Saturday, October 10, 2015

Strawberry and Rhubarb Pie in the Cuisine Companion

This is a S3 post - I received a Cuisine Companion for review purposes
For full details please see my disclosure policy

The Cuisine Companion bloggers were challenged to bake on the theme of Spring this month, which is perfect because a) it's spring here, and b) I'm all for seasonal eating, so Strawberry and Rhubarb Pie it is!

There's a few reasons I like to eat with the seasons:
  • It's better quality (i.e. more delish)
  • It's cheaper (and I'm all about saving money)
  • I'm supporting local businesses
  • There is a lower carbon footprint getting it to my door
I'm not against buying produce from overseas or out of state if needed (hello, Valencia oranges in Winter), but I do prefer my fruit and veg to have less frequent flier points than me.

I got a whole stack of beautiful fresh, local ingredients delivered to my door for the challenge, and as soon as I saw rhubarb I couldn't go past a pie. Plus we'd just been strawberry picking in Gnangara, and the two are a match made in taste bud heaven.

My family are rather obsessed with rhubarb, and we were even hoping to plant some to harvest in a few years because we go through so much of it.

Strawberry and Rhubarb Pie

240g plain flour
120g soft butter (you can use Nuttelex to create a vegan base)
70ml water
pinch salt

A bunch of rhubarb, chopped
500g of strawberries, chopped
1 teaspoon of gelatin (you can use agar agar to make a vegan filling)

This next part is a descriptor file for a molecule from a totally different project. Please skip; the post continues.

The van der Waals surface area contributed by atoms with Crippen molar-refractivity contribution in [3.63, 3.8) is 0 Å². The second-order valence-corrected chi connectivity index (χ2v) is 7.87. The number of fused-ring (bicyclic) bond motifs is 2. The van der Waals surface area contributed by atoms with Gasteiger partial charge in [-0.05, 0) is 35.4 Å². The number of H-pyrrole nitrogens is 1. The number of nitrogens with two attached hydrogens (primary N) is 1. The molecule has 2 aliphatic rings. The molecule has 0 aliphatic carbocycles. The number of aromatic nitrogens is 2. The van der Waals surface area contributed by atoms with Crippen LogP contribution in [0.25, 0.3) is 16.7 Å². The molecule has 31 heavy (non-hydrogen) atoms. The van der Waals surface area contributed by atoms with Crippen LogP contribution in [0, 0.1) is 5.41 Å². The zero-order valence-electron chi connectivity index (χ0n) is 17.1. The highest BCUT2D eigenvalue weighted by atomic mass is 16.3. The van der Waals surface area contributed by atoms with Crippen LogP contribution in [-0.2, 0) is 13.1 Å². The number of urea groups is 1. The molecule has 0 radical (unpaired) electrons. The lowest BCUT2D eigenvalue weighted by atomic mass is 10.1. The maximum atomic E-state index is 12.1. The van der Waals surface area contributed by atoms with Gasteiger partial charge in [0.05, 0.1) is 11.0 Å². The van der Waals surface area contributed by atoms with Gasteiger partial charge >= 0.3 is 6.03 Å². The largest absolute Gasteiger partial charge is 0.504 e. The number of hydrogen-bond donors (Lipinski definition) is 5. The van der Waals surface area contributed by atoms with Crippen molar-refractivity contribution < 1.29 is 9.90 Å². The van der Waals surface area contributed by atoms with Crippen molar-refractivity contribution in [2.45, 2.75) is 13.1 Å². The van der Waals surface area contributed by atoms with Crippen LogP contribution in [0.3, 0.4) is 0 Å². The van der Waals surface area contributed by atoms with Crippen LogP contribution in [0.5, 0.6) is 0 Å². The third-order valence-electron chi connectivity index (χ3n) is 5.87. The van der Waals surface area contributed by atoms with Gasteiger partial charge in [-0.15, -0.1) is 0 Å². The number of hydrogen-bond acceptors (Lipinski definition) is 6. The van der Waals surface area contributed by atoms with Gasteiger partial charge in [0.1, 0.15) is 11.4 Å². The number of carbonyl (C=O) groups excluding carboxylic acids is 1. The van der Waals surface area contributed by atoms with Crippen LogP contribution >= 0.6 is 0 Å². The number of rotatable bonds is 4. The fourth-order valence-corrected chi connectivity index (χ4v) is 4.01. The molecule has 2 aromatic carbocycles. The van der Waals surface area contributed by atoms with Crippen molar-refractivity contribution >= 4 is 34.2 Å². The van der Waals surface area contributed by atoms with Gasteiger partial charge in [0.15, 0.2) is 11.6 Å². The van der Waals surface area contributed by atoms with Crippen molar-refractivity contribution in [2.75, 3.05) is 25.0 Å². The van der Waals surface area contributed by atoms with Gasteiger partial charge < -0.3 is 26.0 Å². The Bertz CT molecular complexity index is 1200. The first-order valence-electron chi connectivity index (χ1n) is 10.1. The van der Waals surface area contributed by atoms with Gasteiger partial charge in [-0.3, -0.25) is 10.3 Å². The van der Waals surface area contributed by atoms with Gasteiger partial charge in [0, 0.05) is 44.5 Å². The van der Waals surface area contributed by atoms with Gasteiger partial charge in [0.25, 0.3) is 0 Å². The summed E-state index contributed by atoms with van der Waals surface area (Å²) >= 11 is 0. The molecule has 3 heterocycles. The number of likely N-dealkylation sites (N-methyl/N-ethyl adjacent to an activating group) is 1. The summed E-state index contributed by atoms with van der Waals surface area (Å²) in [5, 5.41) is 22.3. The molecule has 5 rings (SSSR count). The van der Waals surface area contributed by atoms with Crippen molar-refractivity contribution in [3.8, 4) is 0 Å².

Optional: 1 tablespoon of sugar/honey/sweetener of your choice (or more if you like - my lot like it really tart!)

Place all the base ingredients in to the Cuisine Companion with the kneading/crushing blade, press pastry program and start. Yep, that's it. When it's finished, ball up the dough in cling film and leave it to firm in the fridge for 15 minutes, clean the bowl, but don't panic about being super thorough.

Chop your rhubarb and strawberries in to 1-2cm pieces and whack them in the bowl with the stirring blade. Set on speed 4, 100C, for 8 minutes. Your kitchen will start smelling amazeballs.

While that's happening, grab your dough out of the fridge and divide it. If you'd like a fully topped pie then use half the mixture, or if you'd like a lattice style pie with a bit of the ol' peekaboo happening, take out 3/4. This will become your base.

Roll out your pastry portion on a floured surface until it's big enough to cover a lightly floured 24cm/9.5inch pie dish. Gently lift the pastry on to the dish and push in to the edges, trimming any overflow. You can put the excess back with the rest of the pastry if you need to, but the more your work the pastry, the less forgiving it becomes.

Blind bake the base using baking paper and ceramic stones or uncooked rice in your oven for 15 minutes at 190C. When done, remove the stones and put aside until it is cooled slightly. If the Great British Bake Off taught me one thing, it's that blind baking helps minimise the chances of a "soggy bottom". Nobody likes a soggy bottom!

When your Cuisine Companion beeps, add your sweetener and the gelatin, set on speed 4, 100C for a further 4 minutes. When finished, pour the mix on to your base.

Roll out your remaining pastry on a floured surface and shape or cut how you'd like it. If you are covering the entire pie make sure to leave a steam hole somewhere or your pie will explode in the oven. It's not pretty. Trying to keep with the spring theme, and also because I'm a bit of a wanker, I used a flower cutter and arranged the blossoms around the edges and worked my way in.

Place in the oven for 20-30 minutes at 190C or until golden.

Allow to cool slightly before serving because the pie filling will be like molten lava at first. Serve with a dollop of vanilla bean icecream and enjoy!

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